Where Have All the Divers Gone? as Ever, Political Turmoil in Specific Areas of the Middle East Has Thrown Tourism across the Entire Region into Disarray

By Stalker, Ian | The Middle East, March 2002 | Go to article overview

Where Have All the Divers Gone? as Ever, Political Turmoil in Specific Areas of the Middle East Has Thrown Tourism across the Entire Region into Disarray


Stalker, Ian, The Middle East


Many would say the physical beauty of the Middle East region is already too much of a well-kept secret. The attractions of some small pockets are, however, better known than others. And, thanks to vigorous marketing and enthusiastic personal recommendation, the Red Sea resort of Aqaba was one of the regional success stories, enjoying modest but steadily increasing success, thanks to the attractions of its water sports facilities, particularly the scuba diving.

Now, dive operators in the Jordanian Red Sea destination are asking -- as they have been for over a year -- where have all the divers gone? The ongoing Israeli-Palestinian conflict initially scared off many foreigners and then the 11 September attacks in the United States compounded the problem.

But Aqaba dive operators say, despite the trouble their neighbours are having, their own destination -- and indeed all of Jordan -- has remained calm. There is, they insist, no reason for divers to shun the scenic seaside community that dates back to the 13th century and played host to TE Lawrence, better known as Lawrence of Arabia.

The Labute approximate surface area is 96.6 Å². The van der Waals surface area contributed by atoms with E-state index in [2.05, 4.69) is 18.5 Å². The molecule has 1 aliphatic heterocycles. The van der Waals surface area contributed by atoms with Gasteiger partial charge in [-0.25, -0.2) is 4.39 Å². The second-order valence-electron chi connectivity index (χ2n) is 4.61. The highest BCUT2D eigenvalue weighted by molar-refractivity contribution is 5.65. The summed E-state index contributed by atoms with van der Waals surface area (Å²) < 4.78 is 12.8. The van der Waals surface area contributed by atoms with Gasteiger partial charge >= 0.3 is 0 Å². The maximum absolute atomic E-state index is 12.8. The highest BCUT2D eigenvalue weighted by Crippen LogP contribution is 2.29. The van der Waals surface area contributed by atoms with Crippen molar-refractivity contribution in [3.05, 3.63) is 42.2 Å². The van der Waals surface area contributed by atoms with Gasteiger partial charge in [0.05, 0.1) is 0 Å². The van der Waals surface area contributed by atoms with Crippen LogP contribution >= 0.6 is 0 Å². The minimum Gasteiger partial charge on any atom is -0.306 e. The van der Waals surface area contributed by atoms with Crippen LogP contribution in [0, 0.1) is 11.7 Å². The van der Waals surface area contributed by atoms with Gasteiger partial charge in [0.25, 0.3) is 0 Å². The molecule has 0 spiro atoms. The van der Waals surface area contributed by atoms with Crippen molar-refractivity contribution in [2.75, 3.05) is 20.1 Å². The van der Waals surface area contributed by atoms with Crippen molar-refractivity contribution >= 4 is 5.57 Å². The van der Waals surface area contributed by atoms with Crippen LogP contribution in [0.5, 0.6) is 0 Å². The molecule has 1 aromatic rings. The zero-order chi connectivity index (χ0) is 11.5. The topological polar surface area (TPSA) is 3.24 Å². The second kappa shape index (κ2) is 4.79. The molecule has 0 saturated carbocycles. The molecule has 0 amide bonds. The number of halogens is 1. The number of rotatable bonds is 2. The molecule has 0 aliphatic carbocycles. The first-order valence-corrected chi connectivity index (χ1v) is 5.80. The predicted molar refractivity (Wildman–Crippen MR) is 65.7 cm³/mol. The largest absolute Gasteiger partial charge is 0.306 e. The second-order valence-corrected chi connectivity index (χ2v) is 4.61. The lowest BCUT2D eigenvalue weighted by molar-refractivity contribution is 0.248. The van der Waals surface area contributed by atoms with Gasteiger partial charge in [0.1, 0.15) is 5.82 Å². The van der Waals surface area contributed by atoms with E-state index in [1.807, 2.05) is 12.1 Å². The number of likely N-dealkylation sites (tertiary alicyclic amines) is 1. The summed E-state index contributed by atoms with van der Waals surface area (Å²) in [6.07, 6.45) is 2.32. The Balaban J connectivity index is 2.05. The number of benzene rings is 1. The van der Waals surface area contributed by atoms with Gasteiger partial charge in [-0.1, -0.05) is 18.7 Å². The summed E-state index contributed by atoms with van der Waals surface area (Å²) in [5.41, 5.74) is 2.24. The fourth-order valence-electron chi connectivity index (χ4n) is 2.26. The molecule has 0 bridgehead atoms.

"If a bullet is fired in Iraq, people think it's in Aqaba," laments Mohammed Al Momany, manager of the Red Sea Dive Centre.

"We're paying here for what's happening elsewhere," adds Ahmed Qatawneh, manager of the nearby Aqaba International Dive Centre.

"Here, it's calm. You can sleep on the beach and nobody will harm you. Tourists are scared because of the media. The problem is the press and its coverage elf regional conflicts."

Qatawneh started diving in 1964 as a frogman with the Jordanian navy and opened his business four years ago. He used to average two or three divers a day, mostly European but some Japanese. That has recently fallen to about seven a month.

Visiting British and American naval ships also used to deliver diving clients, but no American naval vessel has visited Aqaba since the attack on the USS Cole in Yemen in 2000.

The scarcity of divers was quickly noticed by one German diver visiting Qatawneh's shop in late January. …

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